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Of course, if you’re feeling really ambitious, you could always take on the grand prize of binge-watching, the nearly endless One Piece. One Piece can certainly seem intimidating to watch—I mean, it’s closing in on a thousand episodes, so the road is clearly a long one. But having recently dove into One Piece's manga myself, I’ve discovered that when you’re in the thick of it, the scale of the story ahead doesn’t really matter. One Piece is constructed as a series of adventures taking place on a sequence of distinct, creatively designed islands, meaning that its individual stories aren’t actually too unmanageable.


And as it turns out, there’s a reason One Piece has lasted this long—the story is just incredibly fun, bursting with charm and unique characters and inventive fight scenes. It’s not about “catching up”; the glory of One Piece is that it’s already full of exciting adventures, a story that has been delighting millions for decades now, and which always finds new ways to reinvent itself. Haven’t you ever felt the pain of reaching the end of a show’s existing episodes, and knowing you’ll have to wait to see even one new episode? With One Piece, that pain is literally hundreds of hours away, and in the meantime, the existing story is brimming with emotional peaks and aesthetic wonders, an adventure narrative that urges you to come along and join Luffy’s endearing crew.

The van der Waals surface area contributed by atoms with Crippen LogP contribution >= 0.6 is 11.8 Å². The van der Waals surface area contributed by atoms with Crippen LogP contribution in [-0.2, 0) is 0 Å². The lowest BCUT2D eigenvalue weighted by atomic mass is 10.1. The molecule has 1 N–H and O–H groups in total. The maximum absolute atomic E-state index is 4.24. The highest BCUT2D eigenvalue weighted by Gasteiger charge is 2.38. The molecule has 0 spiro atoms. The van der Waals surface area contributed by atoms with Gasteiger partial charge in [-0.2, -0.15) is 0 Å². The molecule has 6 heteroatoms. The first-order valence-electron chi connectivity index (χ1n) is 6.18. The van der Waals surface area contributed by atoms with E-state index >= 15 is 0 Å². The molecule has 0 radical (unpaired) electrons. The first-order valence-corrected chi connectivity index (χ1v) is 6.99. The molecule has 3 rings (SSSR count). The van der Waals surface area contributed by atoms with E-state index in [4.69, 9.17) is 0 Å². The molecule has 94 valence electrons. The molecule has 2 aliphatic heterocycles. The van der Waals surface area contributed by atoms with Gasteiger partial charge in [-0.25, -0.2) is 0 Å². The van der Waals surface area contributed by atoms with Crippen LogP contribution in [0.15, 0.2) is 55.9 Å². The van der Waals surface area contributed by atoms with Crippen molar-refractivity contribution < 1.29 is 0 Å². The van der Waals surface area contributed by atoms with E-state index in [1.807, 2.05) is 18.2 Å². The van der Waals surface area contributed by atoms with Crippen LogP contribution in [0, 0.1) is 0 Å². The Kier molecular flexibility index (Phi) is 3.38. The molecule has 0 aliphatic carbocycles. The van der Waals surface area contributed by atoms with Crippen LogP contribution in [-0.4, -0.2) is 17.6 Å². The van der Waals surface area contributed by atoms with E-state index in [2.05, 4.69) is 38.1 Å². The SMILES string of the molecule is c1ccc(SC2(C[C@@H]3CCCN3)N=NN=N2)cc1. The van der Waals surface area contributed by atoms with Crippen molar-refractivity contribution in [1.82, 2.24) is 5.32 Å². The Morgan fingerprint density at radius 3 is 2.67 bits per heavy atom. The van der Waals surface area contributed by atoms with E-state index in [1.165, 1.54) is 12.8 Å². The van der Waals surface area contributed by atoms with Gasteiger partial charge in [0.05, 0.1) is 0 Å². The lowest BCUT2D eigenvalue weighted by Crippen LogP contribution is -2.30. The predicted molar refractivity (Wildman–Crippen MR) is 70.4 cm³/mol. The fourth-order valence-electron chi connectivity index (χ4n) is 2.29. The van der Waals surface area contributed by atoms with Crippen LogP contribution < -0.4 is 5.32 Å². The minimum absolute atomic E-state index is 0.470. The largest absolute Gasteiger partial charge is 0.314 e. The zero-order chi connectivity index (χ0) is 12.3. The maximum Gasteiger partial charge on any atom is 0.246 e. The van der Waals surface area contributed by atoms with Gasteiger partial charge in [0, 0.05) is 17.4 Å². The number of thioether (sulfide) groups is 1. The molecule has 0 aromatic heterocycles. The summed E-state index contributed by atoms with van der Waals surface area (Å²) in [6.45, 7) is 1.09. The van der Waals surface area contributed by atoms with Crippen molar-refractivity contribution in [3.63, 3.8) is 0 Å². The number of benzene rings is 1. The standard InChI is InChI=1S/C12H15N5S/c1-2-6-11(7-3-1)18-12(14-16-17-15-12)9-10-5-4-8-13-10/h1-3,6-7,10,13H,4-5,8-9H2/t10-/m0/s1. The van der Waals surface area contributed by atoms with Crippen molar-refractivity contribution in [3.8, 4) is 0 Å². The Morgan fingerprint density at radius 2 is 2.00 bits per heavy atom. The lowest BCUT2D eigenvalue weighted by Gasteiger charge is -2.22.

chihayafuru